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Neighbors Growing Together | Jan 22, 2018

A spring cleaning surprise

By Bryce Kelly | Apr 14, 2017

By Bryce Kelly, Mt. Pleasant News

 

It’s spring and that means spring cleaning is afoot. Hooray!

Now, for all you super cleaners and organizers out there, I’d like to share a precautionary tale with you when it comes to tackling that garage or shed of yours. After a long winter, it’s no secret that the amount of dust, dirt and grime that has accumulated from December to now is probably pretty thick – as is the sheer number of objects that have found their way into the corners and shelves. Now, it’s my opinion that if you have a free afternoon on a sunny weekend, it’s best to stop putting off the work and just get to it…before you begin, however, I offer you this nugget to chew on.

Our tale begins last weekend when my mother decided to tackle the garage at her house in Ft. Madison. My older brother had stopped by my parents’ house with his five-year-old son, Camden, that day to use my dad’s welding shop. After some conversing and putting Camden down for an afternoon nap, my mom ventured out into the two-car garage while my brother headed up to weld.

With a broom in hand, some country music softly playing in the background, and the garage doors wide open, Mom began the long process of sweeping, sorting and restoring. After about an hour, she came to a set of shelves on the far left side of the garage. One by one, she dragged items off each ledge and placed them down beside her.

And that’s when it happened.

After she took a large box off the tallest shelf, she thought she saw the faintest sight of something getting jostled down with the box as she slid the large container into her arms. Not thinking much of it, she gingerly set the box down next to her, not wanting to break any of the contents inside.

As she set the box safely to the floor, she looked aside to something black-looking on her foot. To her horror, she found she was not the only one in the garage. A long, dark brown snake was curled around her foot.

Letting out a scream, mom didn’t know what to do. Paralyzed with fear, she just stood there in a panic.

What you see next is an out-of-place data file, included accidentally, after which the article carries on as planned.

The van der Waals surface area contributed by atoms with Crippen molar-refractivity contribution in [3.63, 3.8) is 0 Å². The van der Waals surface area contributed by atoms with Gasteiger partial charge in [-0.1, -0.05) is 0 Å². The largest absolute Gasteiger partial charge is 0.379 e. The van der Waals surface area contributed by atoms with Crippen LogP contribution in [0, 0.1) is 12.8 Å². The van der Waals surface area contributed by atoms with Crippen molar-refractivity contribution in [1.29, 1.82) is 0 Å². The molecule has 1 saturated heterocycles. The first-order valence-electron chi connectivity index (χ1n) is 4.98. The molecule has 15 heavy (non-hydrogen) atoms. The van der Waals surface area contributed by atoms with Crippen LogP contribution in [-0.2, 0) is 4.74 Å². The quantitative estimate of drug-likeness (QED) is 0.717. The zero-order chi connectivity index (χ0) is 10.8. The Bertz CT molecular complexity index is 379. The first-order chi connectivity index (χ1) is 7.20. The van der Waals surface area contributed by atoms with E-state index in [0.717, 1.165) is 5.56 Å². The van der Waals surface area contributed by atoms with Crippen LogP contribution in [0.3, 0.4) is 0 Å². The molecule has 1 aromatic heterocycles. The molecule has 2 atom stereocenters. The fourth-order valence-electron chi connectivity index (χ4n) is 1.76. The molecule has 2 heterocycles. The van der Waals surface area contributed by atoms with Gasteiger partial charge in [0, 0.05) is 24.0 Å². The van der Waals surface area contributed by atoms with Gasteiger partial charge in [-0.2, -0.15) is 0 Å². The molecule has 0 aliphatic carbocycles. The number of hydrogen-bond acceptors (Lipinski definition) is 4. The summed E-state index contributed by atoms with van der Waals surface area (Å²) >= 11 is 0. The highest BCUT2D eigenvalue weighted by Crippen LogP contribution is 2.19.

Thankfully for her, little Camden awoke from his nap hearing her screams echoing from the attached garage. Not knowing what to do and still a little groggy from his abrupt awakening, he ventured out to see what all the fuss was about.

When he opened the door to find Grandma Dana in a state of sheer panic, he joined her in the pandemonium.

“Grandma, what’s happening?!” he cried, looking to her to calm the situation that he didn’t yet fully understand.

That calm did not come.

“Camden, I need you to focus,” Mom screamed, her wide eyes motioning down to her foot. “This is no time to panic!”

Says the woman literally having a full-blown panic attack.

“Go get your dad, quick! Run!”

With fear as his only driver, Camden set off in his socks and shorts for the shop as fast as his little legs could carry him.

Bursting open the shop door, Camden bellowed, “Dad come quick! Grandma is getting eaten by a snake!”

As if that was explanation enough, he spun around and headed back for the garage.

Now, it’s obvious by now that my mother is no fan of reptiles. And if her fear of snakes is bad, my brother’s fear is just about equal. The Kellys don’t care for snakes. Period.

Needing a minute to process what Camden had said, Trail responded back, “Well what should I do?!”

Knowing my dad was on a work trip and that the only man around was him, Trail decided he was going to have to step up to the plate on this one. Rousing up courage, he set off at a brisk jog down to the house to see what could be done.

What followed is not for those who are sentimental to the plight of our scaly friends.

By the time my brother had arrived at the scene, our family dog, Baxter, had already gotten a hold of the snake and was thrashing it from side to side in his powerful jaws. Ordering him to drop the creature, Trail realized the snake was already half dead from Baxter’s harassment. Putting it out of its misery, Trail administered the final blow with a spade, literally cutting the head off the snake.

Now, a week later, my mother is still talking about her experience with the unwelcome serpent. As I was not present for the event, but have since heard it told more than a few times, I would offer up a few words of advice.

First, as you venture out into the great unknown known as your pre-cleaned garage, be mindful of any woodland creatures that may have decided to set up camp. Proceed with caution as you open boxes, shuffle items around and disturb dark, untouched corners.

Secondly, if you do get into my mom’s situation, it’s best not to rely on your five-year-old grandson to be your mini messenger. Keep a phone nearby so you can call for help, or clean with a partner. The old-fashioned buddy system rarely lets you down.

Third, and this is primarily aimed at all you men out there – if your wife, girlfriend, daughter, sister, mother and so on has a snake on her foot and is about to have a coronary, don’t let the first thing out of you mouth be, “well what should I do?” Guys, act like you know what to do even if you aren’t quite sure. Second guessing too much is not an option in such situations.

Finally, and this is for all the snakes out there, if you do decide to come slithering onto the Kelly property ever again, let what happen last weekend serve as a reminder. We may be scared of you, but we do have a dog that’s not and a spade that will finish whatever you start.

 

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